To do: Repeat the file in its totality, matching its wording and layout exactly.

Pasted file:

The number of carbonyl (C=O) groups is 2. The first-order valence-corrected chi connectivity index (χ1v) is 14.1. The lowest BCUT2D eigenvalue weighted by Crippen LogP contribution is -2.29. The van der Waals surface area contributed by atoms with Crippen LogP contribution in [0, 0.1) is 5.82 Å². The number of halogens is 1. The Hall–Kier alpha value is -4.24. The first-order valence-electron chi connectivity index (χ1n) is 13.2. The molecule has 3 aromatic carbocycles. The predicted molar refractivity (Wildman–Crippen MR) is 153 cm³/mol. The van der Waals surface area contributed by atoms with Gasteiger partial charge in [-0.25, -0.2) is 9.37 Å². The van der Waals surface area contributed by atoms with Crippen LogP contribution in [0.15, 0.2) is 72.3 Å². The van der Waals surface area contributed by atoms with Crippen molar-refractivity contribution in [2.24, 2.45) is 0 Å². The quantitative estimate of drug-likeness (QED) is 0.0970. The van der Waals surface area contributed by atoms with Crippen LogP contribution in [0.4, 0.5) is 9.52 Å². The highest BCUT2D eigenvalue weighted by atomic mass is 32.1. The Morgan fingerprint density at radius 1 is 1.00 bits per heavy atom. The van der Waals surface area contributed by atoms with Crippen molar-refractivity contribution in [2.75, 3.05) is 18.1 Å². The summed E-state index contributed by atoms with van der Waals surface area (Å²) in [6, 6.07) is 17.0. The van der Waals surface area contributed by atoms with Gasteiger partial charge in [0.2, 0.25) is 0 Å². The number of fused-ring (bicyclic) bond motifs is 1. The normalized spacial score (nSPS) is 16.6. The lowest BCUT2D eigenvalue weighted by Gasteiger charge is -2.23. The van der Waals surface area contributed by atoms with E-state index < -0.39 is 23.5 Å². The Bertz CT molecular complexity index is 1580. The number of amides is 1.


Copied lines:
The number of carbonyl (C=O) groups is 2. The first-order valence-corrected chi connectivity index (χ1v) is 14.1. The lowest BCUT2D eigenvalue weighted by Crippen LogP contribution is -2.29. The van der Waals surface area contributed by atoms with Crippen LogP contribution in [0, 0.1) is 5.82 Å². The number of halogens is 1. The Hall–Kier alpha value is -4.24. The first-order valence-electron chi connectivity index (χ1n) is 13.2. The molecule has 3 aromatic carbocycles. The predicted molar refractivity (Wildman–Crippen MR) is 153 cm³/mol. The van der Waals surface area contributed by atoms with Gasteiger partial charge in [-0.25, -0.2) is 9.37 Å². The van der Waals surface area contributed by atoms with Crippen LogP contribution in [0.15, 0.2) is 72.3 Å². The van der Waals surface area contributed by atoms with Crippen molar-refractivity contribution in [2.24, 2.45) is 0 Å². The quantitative estimate of drug-likeness (QED) is 0.0970. The van der Waals surface area contributed by atoms with Crippen LogP contribution in [0.4, 0.5) is 9.52 Å². The highest BCUT2D eigenvalue weighted by atomic mass is 32.1. The Morgan fingerprint density at radius 1 is 1.00 bits per heavy atom. The van der Waals surface area contributed by atoms with Crippen molar-refractivity contribution in [2.75, 3.05) is 18.1 Å². The summed E-state index contributed by atoms with van der Waals surface area (Å²) in [6, 6.07) is 17.0. The van der Waals surface area contributed by atoms with Gasteiger partial charge in [0.2, 0.25) is 0 Å². The number of fused-ring (bicyclic) bond motifs is 1. The normalized spacial score (nSPS) is 16.6. The lowest BCUT2D eigenvalue weighted by Gasteiger charge is -2.23. The van der Waals surface area contributed by atoms with E-state index < -0.39 is 23.5 Å². The Bertz CT molecular complexity index is 1580. The number of amides is 1.